The Rio Grande Southern Railroad converted five Pierce-Arrow automobiles (and a couple of Buicks) into motorized railcars, effectively buses and trucks on rail wheels.

        The factory equipment used to make Pierce-Arrow V-12 engines was bought by Seagrave Fire Apparatus, which used it to make engines for fire engines.
        These Fire engines had these motors installed well into the mid 60s. There was 2 sizes. One a larger version and a smaller one largely the same as the car engines. (Torque and smoothness being the point, just a like a Jag 12 cyl So, based on experience that means these motors saw fire dept service well into the 1970s.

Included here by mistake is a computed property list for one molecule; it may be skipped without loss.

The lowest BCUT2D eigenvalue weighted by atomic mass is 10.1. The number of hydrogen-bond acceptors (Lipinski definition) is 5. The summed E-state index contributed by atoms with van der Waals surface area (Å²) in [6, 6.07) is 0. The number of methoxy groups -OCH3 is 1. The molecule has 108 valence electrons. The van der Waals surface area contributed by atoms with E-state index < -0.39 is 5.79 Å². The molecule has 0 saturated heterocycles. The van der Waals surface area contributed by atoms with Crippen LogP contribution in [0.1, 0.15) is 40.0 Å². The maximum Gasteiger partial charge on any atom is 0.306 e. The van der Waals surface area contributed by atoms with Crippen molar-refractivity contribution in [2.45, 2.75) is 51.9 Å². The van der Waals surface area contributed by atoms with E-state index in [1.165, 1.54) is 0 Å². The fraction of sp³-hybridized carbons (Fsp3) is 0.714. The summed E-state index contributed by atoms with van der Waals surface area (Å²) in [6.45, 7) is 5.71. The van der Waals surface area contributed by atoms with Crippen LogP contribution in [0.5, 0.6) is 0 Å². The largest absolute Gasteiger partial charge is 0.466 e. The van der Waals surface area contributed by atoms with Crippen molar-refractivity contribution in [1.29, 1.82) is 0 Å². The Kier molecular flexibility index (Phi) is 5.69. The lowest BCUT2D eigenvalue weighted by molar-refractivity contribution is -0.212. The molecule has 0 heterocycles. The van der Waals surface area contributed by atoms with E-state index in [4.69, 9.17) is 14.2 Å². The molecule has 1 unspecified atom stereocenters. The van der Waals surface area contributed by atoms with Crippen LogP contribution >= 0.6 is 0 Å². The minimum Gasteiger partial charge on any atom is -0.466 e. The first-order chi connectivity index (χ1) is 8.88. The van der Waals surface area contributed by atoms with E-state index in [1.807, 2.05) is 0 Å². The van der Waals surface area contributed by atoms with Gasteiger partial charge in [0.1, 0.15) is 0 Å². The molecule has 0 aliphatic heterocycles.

EXPLAIN how theres “Half a dozen guys” qualified to work on these engines? Im sorry, but I spent a career in maintenance and met a lot of talented and skilled people, but a lot of pretty simple folks as well. Some dumb as a box of rocks but can build a really nice 18 cylinder Radial engine that will make many people scratch their heads. Who worked on all those fire trucks?? Your statements just dont hold water.

        I did my Airmans practical test rebuilding the ignition on a 18cyl radial, When I had it done, we fired it up and smooth as a radial can possibly be. The FAA evaluator asked me “Does it run this well because of you or In SPITE of you?”

      • A.J.

        The 45k number was for a nice CCCA level caravan car. It will run 65k for Pebble Beach quality. And I mispoke, there are actually only 5 guys in the country really qualified to rebuild a Pierce V12. Consider just a couple of things:

        1. Do you know how to correctly check the pierce lifters for leak down?